optimal control problem into non-linear programming) some- strategy, the authors designed a full-state feedback receding hori-
what inspired further investigation into the potential benefits of zon control (RHC) with the potential to correct for deviations
VRT applications. between desired and measured retort temperature profiles.
Durance et al. [71] used the random centroid optimization Optimization methods that have been used for food-related
routine to study VRT processes for pacific salmon in 307 × 115 research include (i) the Pontryagin’s maximum principle the-
container. The VRT process was consistently better than the best ory [69], (ii) optimization algorithm based on non-linear pro-
constant retort temperature (CRT) process and reduced oper- gramming [58], (iii) the Davis–Swann–Campey method [53],
ator’s process time and thiamine losses by 10 min and 2.8%, (iv) quadratic interpolation search of Davis–Swann–Campey
respectively [71]. Chen and Ramaswamy [72] coupled artificial method [63], (v) the quasi-Newton routine multivariable routine
neural network (ANN) models to genetic algorithms (GA) for [64], (vi) the optimal control theory [78], and (vii) the Complex
optimizing process time and quality retention for VRT func- Method [74,79]. A reviewed on barriers to the use of simulation
tions (sine and exponential) and CRT. The ANN-GA models and optimization methods, and dynamic optimization applica-
can describe the relationship between operating variables and tions in food process engineering has been published [80].
VRT function parameters as well reduce process time (more than For optimum processing conditions, it is often desirable to
20%) and surface cook value between 7 and 10% [72]. Similar assume an acceptable sterility (Fp ) and a maximum cook value
benefits of using VRT for cylindrical and spherical geometries (Cmax ), both of which give the desired product. A safe product
have recently been reported [73]. will then require that the actual lethality (F) will exceed Fp , while
Process optimization using VRT is a valuable approach when the cook value will be less than Cmax . The sterility and quality
multiple quality attributes are of interest. In such situations, the ratios defined as ξ F = F/Fp and Ψ q = C/Cmax , respectively, could
objective function should be formulated in terms of maximizing then be used concurrently to determine process adequacy. There
final retention and not minimizing the cook values as used in sin- is lack of research that validates most of the optimization models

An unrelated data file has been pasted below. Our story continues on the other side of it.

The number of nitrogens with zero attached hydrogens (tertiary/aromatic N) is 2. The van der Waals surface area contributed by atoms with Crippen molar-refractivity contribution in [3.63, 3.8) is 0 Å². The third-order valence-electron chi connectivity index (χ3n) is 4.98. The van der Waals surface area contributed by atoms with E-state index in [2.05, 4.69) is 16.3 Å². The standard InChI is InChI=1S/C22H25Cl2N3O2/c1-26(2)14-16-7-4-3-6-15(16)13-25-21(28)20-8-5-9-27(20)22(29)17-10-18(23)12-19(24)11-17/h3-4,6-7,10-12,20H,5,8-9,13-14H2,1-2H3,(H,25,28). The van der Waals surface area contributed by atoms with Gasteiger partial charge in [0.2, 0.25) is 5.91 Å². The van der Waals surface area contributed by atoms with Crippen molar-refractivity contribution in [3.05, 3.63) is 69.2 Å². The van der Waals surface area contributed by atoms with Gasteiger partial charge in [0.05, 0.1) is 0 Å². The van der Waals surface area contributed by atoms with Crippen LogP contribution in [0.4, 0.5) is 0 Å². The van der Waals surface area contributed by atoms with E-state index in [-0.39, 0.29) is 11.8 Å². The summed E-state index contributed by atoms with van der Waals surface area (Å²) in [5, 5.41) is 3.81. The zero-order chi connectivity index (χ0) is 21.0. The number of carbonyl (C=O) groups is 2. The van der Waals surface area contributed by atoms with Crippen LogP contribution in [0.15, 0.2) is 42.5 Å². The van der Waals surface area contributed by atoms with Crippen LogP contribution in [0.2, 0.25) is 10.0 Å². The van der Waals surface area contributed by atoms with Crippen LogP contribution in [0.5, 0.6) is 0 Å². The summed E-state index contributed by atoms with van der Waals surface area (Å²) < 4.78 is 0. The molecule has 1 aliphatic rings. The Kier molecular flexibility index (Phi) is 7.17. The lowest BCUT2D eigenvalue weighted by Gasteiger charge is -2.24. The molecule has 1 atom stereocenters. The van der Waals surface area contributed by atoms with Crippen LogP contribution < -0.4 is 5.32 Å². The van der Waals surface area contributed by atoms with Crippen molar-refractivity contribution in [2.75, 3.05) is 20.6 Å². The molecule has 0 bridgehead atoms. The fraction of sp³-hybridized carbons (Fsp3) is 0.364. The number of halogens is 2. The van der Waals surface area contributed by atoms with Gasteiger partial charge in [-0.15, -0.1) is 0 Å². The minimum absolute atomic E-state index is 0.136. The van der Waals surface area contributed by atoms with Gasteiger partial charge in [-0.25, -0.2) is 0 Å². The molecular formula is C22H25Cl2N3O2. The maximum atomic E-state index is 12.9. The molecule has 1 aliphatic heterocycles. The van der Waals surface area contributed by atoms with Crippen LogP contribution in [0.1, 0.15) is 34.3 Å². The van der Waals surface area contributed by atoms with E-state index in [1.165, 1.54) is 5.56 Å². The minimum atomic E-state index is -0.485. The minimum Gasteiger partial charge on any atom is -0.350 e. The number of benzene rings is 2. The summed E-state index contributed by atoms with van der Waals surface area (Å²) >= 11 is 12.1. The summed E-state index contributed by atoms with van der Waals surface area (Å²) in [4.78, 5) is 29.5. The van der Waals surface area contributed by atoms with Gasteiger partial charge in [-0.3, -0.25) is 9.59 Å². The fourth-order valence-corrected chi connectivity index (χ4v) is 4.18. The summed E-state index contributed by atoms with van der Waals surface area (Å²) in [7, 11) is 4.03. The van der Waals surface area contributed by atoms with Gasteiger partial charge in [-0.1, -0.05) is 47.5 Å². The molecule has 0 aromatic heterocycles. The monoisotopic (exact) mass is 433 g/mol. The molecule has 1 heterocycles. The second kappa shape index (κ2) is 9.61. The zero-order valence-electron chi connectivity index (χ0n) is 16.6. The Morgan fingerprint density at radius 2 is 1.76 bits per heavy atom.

gle factor optimization [74]. When maximizing quality retention presented in the literature, especially those related to VRTs. This
for multiple components the objective function to use could be obviously hinders the relevance of developed models and their
[74]: implementation for on-line control as well as situations where
microbial survival disobeys the classical first order equation.

Objective function = wi (24)
Qio 4. Process verification/validation

where Qi /Qio and wi represent the retention for the ith quality Process verification and validation is key to assure the safety
factor and weighted factors, respectively. Undoubtedly, a system of thermally processed foods. It is often desirable to confirm
meant to deliver VRT will require computerized temperature calculated processes using inoculated pack or count reduction
control modules that can monitor, control and prevent potential procedures. Typically, the product is inoculated with an appro-
deviations. priate test microorganism of know resistance and subjected to
Designing and optimizing thermal processes that depend on a various heating times at one or a number of different processing
set of complex non-linear partial differential equations (PDE’s) temperatures. The product is then incubated at the appropriate
is a daunting task and cost ineffective in terms of computa- growth temperature for survivors. A satisfactory process would
tion time. More importantly, real-time tasks including simula- be one with no evidence of spoilage. Although microbiologi-
tion/optimization or model-predictive control where predictions cal validation (using surrogates) gives direct proof of product
have to be completed quickly will be limited when complex sterility, monitoring chemical changes in foods offers an excel-
equations are involved. Balsa-Canto et al. [75] used a model lent alternative for assessing the integrated time–temperature
594 G.B. Awuah et al. / Chemical Engineering and Processing 46 (2007) 584–602

exposition of foods to lethal temperatures. Several chemical largest loss of Vitamin C in non-citrus foods occurs during heat-
indicators including thiamine hydrochloride, methylmethionine ing [93]. In canned juices, the loss of Vitamin C tends to follow
sulfonium (MMS), 2,3-dihydro-3,5-dihydroxy-6-methyl-(4H)- consecutive first-order reactions; i.e., a rapid oxygen-dependent
pyran-4-one, ascorbic acid, acid hydrolysis of sucrose and per- reaction that proceeds until oxygen is depleted, followed by
oxidase [81–86] have been used to evaluate heat penetration, anaerobic degradation [93]. Of the heat-sensitive vitamins, thi-
process efficacy, and quality degradation. Proposed chemical amine appears to have the most stable denaturation kinetics [92].
indicators for thermal process applications have been listed in Negligible losses are associated with vitamin losses in asepti-
[86]. The formation of chemical markers at sterilization temper- cally processed milk while lipids, carbohydrates and mineral are
atures from precursors such and d-fructose, glucose and ribose virtually unaffected [1].
have been developed [87,88] and evaluated at 110 ◦ C for fluid